I had just boarded the late afternoon train from Paddington Station headed west to Bristol. Commuters were jostling for places, bags were being stashed, and those of us who managed to find seats were settling down with a book or a sandwich for the journey, when suddenly a voice came over the intercom. It was a sweet-sounding, melodious accent of an Indian man. “Welcome,” he said, “to the InterCity 125 service from London Paddington to Bristol Temple Meads. This is your train operator speaking.”
No one paid much attention; every journey from Paddington begins with the courteous reminder of which train you’re on, and how long the journey would take. But then the driver continued: “As we begin our journey together, I would like to ask all of you to bow your heads with me and join in a word of prayer.” There followed a very nice extemporaneous prayer by a man who was clearly a sincere and joyful born-again Christian.
My fellow travelers were bemused, befuddled, aghast, and amused. It got conversation going among the normally reticent Englishmen, and the atmosphere in the carriage lifted for a few moments from the usual weary commuter boredom. It was as if a bird had entered the room where a party was taking place — everyone is delighted, but no one is quite sure what to do about it.
Public prayer, which used to be so much taken for granted, has now become an oddity in our shared life. But it was not so long ago that everyone’s school day began with prayer. Prayers were offered at the beginning of public meetings, sports events, and civic celebrations. Grace was returned at the beginning of banquets, and pastors were invited to offer the invocation at public school graduations.
“What was the good of it?” one might ask. Surely they were mere formalities — formal words by a priest or pastor that did not mean much to anyone. Isn’t it better that such traditions have died out? Surely it wasn’t right to foist religion on everyone.
Then there is the multicultural question: We really mustn’t have Christian prayers lest we offend the Muslims, the Jews, or whomever else. When there are formal prayers, we must make sure that we pray to all the gods so none of their devotees will be hurt. If we invite Pastor Rick Warren to pray at the inauguration, then we must make sure we also invite Bishop Gene Robinson to pray to “the god of our many understandings.” It is all too complicated and troublesome, so in the end we bow to the bullying of atheists who insist that all public prayers be banned.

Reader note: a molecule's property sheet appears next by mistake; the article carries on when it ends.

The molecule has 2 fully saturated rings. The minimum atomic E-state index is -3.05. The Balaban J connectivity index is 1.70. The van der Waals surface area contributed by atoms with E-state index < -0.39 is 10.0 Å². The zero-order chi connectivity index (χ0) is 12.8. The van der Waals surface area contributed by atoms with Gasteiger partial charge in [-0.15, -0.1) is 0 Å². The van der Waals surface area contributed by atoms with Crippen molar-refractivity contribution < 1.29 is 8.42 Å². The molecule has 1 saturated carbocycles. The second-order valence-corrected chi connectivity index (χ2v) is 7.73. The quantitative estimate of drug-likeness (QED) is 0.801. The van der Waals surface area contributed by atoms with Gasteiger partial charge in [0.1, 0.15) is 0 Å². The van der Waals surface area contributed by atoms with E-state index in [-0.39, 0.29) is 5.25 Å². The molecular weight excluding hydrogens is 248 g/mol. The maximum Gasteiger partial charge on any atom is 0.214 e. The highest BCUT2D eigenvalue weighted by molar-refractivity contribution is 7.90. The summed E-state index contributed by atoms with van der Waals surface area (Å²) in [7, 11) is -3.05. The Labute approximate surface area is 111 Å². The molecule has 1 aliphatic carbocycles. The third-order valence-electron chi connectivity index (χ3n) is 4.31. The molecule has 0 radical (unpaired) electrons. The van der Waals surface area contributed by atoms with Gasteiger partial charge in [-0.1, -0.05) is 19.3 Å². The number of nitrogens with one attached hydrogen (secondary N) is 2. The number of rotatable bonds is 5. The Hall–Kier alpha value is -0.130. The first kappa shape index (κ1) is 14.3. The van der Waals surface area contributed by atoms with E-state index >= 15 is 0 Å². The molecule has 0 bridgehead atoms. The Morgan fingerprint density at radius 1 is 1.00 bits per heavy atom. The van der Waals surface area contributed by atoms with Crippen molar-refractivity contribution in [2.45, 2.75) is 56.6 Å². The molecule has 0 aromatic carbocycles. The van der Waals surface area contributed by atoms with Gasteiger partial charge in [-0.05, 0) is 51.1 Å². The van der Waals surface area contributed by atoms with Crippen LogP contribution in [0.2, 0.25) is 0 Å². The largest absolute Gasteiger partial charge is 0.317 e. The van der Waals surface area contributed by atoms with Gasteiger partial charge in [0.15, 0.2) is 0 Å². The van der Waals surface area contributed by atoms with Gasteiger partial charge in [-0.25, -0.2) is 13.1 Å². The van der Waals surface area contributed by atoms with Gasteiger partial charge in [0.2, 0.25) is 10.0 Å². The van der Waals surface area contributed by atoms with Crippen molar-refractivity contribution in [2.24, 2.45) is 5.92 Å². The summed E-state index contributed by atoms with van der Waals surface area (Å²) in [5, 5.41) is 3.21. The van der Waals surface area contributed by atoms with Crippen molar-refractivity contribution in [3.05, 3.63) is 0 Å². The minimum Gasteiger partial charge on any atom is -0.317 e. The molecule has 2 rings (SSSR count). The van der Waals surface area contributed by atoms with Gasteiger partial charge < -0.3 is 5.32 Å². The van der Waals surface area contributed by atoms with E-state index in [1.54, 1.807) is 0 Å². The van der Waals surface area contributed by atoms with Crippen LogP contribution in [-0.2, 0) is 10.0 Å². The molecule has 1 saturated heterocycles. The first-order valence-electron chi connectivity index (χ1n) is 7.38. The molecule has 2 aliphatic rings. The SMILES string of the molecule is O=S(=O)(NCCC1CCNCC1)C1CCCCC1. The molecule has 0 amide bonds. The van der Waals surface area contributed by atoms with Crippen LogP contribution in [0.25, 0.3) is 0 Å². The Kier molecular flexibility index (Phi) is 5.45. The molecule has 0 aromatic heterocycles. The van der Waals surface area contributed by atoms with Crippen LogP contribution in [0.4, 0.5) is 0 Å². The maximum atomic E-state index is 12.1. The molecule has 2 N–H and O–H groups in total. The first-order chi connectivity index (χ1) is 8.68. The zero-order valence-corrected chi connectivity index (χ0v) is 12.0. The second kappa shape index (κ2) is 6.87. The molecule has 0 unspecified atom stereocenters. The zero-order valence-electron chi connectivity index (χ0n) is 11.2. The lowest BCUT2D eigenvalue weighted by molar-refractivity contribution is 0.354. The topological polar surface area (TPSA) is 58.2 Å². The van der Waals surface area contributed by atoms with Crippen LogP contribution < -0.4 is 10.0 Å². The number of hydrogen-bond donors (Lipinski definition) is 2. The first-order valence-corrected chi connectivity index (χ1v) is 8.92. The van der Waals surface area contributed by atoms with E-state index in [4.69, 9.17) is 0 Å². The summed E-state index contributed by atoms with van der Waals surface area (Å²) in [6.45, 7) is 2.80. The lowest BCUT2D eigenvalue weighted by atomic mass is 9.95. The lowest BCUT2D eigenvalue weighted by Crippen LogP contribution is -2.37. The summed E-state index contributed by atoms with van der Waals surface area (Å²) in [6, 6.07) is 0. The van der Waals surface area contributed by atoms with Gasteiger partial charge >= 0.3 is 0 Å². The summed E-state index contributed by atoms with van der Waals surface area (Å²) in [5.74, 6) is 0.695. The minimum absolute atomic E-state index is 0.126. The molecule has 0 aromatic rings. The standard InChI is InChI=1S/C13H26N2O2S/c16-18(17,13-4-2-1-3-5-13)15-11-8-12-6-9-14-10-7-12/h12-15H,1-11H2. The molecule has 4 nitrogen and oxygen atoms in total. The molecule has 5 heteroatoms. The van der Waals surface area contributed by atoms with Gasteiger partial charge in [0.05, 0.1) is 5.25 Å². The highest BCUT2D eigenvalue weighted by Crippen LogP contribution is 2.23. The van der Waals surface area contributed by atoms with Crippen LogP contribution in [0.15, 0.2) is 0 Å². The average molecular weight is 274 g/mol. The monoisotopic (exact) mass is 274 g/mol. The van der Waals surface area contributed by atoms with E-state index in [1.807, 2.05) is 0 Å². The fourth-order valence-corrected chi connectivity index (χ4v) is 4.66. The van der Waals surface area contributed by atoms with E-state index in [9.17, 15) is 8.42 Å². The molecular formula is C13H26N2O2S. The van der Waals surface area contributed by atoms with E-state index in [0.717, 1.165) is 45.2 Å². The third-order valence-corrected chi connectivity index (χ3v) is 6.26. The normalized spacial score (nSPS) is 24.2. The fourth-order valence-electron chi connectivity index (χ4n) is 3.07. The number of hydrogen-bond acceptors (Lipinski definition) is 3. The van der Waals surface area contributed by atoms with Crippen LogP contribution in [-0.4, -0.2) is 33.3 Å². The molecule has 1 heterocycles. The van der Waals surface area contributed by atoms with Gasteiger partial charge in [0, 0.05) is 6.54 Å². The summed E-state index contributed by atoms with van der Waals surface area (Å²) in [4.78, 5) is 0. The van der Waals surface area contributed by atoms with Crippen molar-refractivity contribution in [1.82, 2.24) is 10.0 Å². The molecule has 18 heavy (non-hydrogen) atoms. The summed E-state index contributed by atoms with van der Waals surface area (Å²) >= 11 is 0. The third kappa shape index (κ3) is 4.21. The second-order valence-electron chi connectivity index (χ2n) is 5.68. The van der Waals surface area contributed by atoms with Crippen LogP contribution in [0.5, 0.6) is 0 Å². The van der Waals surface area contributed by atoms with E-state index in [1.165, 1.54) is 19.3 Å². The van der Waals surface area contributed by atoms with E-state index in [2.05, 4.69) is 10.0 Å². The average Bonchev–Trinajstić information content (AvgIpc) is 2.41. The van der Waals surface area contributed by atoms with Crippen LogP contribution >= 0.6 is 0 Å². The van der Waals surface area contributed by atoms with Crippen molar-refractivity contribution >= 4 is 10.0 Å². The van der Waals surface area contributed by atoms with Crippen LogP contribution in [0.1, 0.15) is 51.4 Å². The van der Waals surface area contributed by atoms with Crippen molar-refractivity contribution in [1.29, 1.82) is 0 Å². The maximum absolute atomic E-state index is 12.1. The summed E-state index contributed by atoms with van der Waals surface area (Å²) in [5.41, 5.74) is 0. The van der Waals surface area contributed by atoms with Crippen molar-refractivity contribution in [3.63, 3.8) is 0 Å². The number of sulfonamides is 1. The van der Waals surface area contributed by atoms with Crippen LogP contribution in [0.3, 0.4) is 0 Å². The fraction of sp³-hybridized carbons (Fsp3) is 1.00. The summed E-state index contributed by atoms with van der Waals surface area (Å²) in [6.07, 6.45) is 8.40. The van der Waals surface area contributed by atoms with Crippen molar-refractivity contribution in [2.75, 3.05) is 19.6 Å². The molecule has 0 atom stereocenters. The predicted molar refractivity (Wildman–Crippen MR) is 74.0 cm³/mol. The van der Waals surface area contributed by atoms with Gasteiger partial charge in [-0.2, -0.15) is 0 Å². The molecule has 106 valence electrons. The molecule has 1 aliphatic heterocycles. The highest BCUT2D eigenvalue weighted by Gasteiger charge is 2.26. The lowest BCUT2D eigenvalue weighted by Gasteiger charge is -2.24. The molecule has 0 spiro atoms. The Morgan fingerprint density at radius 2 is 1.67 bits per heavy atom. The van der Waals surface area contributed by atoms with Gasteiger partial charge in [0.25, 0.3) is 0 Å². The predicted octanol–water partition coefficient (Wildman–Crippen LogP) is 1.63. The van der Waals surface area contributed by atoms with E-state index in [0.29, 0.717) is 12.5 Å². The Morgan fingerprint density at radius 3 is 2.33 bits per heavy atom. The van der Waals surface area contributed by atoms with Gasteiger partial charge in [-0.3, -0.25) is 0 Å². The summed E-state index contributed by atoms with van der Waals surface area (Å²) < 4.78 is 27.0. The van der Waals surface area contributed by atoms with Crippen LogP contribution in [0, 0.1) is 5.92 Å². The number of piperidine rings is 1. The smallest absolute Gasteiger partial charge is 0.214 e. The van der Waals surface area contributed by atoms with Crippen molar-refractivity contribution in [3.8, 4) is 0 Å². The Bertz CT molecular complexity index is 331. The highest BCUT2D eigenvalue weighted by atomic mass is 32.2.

The believer will say that prayer does something. He believes God answers prayer. He thinks God will give him and his people many blessings because of prayer. But let us play devil’s advocate for a moment and put aside the idea that prayer actually affects any supernatural transaction. Let us say that prayer does not actually accomplish anything in the spiritual realm. Then what is the good of it? Is it worth anything at all?
There is actually much practical power in public prayer. The public prayer confirms an underlying shared belief system that binds society together. “But we are not all Christians!” the skeptic will cry. Perhaps not, but all who are believers believe in God and believe in prayer, and any public prayer will at least bind theists together in a shared worldview — the one that includes the Almighty in some form or other. It is true that the atheists will be excluded, but will they care that much? If they think prayer is just meaningless chatter, why do they make such a fuss? Surely they ought to smile and humor us believers, as one does an idiot child.
Secondly, public prayer has a soothing and calming effect. On the train that day in London, people’s hearts were lifted for a moment. You could see it on their rubicund English faces. Prayer shifts our attention — even if we are unwilling — to another realm. We are forced (unless we are totally calloused brutes) to stop for just a tic and observe a moment’s silence — a moment when our world may expand, our hearts might be widened, our perception opened up, and the door to the other world cracked, even if only a tiny bit and for a brief moment in time. Surely any activity that shifts our focus away from ourselves, even for a few seconds, is a worthy thing?